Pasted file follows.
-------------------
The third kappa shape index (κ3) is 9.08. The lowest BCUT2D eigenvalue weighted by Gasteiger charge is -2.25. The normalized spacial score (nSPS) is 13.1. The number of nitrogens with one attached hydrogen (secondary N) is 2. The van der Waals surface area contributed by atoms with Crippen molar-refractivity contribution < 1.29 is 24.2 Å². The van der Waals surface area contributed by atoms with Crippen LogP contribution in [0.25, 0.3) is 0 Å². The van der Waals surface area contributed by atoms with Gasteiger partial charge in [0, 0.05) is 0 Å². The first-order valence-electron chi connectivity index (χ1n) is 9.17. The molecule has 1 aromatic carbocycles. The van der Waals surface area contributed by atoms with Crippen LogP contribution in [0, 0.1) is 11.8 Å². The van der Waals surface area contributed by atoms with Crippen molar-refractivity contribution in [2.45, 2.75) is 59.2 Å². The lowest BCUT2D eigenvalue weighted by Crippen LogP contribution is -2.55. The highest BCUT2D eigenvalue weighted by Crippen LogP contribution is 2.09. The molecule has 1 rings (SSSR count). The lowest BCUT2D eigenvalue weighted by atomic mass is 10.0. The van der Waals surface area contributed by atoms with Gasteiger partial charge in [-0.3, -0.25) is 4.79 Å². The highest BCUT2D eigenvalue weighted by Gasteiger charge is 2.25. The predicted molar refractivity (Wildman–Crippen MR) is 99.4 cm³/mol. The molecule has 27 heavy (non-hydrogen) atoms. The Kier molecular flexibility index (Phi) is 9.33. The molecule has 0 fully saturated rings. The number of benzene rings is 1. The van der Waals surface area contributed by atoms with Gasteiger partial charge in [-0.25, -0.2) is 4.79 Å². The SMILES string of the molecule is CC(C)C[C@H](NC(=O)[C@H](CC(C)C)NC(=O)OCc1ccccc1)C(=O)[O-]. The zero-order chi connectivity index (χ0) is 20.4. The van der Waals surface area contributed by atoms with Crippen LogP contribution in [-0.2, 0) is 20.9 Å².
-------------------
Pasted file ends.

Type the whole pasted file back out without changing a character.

The third kappa shape index (κ3) is 9.08. The lowest BCUT2D eigenvalue weighted by Gasteiger charge is -2.25. The normalized spacial score (nSPS) is 13.1. The number of nitrogens with one attached hydrogen (secondary N) is 2. The van der Waals surface area contributed by atoms with Crippen molar-refractivity contribution < 1.29 is 24.2 Å². The van der Waals surface area contributed by atoms with Crippen LogP contribution in [0.25, 0.3) is 0 Å². The van der Waals surface area contributed by atoms with Gasteiger partial charge in [0, 0.05) is 0 Å². The first-order valence-electron chi connectivity index (χ1n) is 9.17. The molecule has 1 aromatic carbocycles. The van der Waals surface area contributed by atoms with Crippen LogP contribution in [0, 0.1) is 11.8 Å². The van der Waals surface area contributed by atoms with Crippen molar-refractivity contribution in [2.45, 2.75) is 59.2 Å². The lowest BCUT2D eigenvalue weighted by Crippen LogP contribution is -2.55. The highest BCUT2D eigenvalue weighted by Crippen LogP contribution is 2.09. The molecule has 1 rings (SSSR count). The lowest BCUT2D eigenvalue weighted by atomic mass is 10.0. The van der Waals surface area contributed by atoms with Gasteiger partial charge in [-0.3, -0.25) is 4.79 Å². The highest BCUT2D eigenvalue weighted by Gasteiger charge is 2.25. The predicted molar refractivity (Wildman–Crippen MR) is 99.4 cm³/mol. The molecule has 27 heavy (non-hydrogen) atoms. The Kier molecular flexibility index (Phi) is 9.33. The molecule has 0 fully saturated rings. The number of benzene rings is 1. The van der Waals surface area contributed by atoms with Gasteiger partial charge in [-0.25, -0.2) is 4.79 Å². The SMILES string of the molecule is CC(C)C[C@H](NC(=O)[C@H](CC(C)C)NC(=O)OCc1ccccc1)C(=O)[O-]. The zero-order chi connectivity index (χ0) is 20.4. The van der Waals surface area contributed by atoms with Crippen LogP contribution in [-0.2, 0) is 20.9 Å².